The Hospital Blueprint of the Future. Part 2 of 2.
The healthcare industry generates more than 19 terabytes of clinical data annually, and that number is only growing as technology advances and more data becomes available from innovations such as patient monitoring devices. How can hospitals keep up? One method in the works is furthering edge computing capabilities to improve remote patient monitoring, automate care, and improve diagnostic speed and accuracy, according to Hewlett Packard.
What, exactly, is edge computing and how can hospitals implement it to improve care efficiency and quality?
On today’s episode of Healthcare on Air presented by Verizon, host Lea Sims is joined by Danny Johnson, Senior Director 5G | MEC and Connectivity, and Gary Lynch, Global Practice Lead – Healthcare and Life Sciences, both of Verizon, to talk about the power of product networks and edge computing to drive real-time insight for the hospital of the future and blueprints for getting hospitals to where they want to be with real-time innovations.
Sims, Johnson, and Lynch also discussed:
- Where edge compute capability meshes with AI to create meaningful use cases
- Why real-time is a game-changer and whether real-time capability is a realistic goal
- Barriers today for hospitals and health systems when it comes to road mapping toward a fully private-networked edge-enabled reality
Lynch explained, “Imagine being able to layer that [high fidelity imagery] on top of a patient so that a clinician could put on a pair of glasses and can see where the tumor is—guide his or her incision. Do a digital twin of the spine, if you will, and twist it, expand it…those are the things that edge is going to enable.”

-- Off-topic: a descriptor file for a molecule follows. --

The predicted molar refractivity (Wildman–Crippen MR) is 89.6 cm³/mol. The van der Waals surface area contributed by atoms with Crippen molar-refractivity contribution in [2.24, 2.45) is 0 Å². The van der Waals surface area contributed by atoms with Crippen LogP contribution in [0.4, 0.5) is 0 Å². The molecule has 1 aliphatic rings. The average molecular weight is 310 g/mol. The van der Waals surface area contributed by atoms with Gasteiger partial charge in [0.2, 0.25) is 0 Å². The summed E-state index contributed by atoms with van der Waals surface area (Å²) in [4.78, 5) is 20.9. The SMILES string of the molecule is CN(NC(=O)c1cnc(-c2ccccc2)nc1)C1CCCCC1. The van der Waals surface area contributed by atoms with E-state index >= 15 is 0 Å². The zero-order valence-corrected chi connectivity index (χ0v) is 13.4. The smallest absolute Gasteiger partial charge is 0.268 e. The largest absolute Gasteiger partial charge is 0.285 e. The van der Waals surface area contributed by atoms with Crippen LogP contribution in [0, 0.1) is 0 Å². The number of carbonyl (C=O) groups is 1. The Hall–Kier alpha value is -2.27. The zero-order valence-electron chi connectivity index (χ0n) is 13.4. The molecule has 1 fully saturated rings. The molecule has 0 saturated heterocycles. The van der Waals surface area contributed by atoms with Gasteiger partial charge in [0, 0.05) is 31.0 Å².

Johnson commented on the importance of network as a service: “The practical reality is that no healthcare system functions in of a vacuum. There are those needs—you have local needs, you have outside of local needs, you have mobile needs in and out, you know, of the local and to the home and everywhere in between. And so, this is where the hybrid approach becomes critical. And this is where the network as a service component really thrives. And that is to be able to interconnect all these different systems, whether it’s a wired or wireless modality doesn’t matter. But how do you interconnect them in such a way that all of that data can be fed into a central compute infrastructure, as an example, where the applications are being supported by that central compute structure or distributed as a use case?”
Danny Johnson is Senior Director 5G | MEC and Connectivity at Verizon and previously worked as Director, Public Sector Marketing, Director of Marketing, Group Manager – Technology Business Consultant, and Group Manager – Solutions Architect at Verizon. Johnson holds a B.S. in Electrical Engineering from George Mason University.
Gary Lynch is Global Practice Lead – Healthcare and Life Sciences at Verizon. His previous work experiences include roles as Patient Access Specialist at UnitedHealthcare, VP, Optum Analytics and Accountable Care Solutions and VP Optum360 at UnitedHealth Group, in addition to Managing Partner at IM-Group. He earned degrees in Organizational Leadership and Business Administration from Southern Methodist University and the University of North Texas, respectively. Lynch also has a B.S. in Clinical Nutrition and a Master’s Degree in Healthcare Administration and Dietetics, both from Texas Women’s University.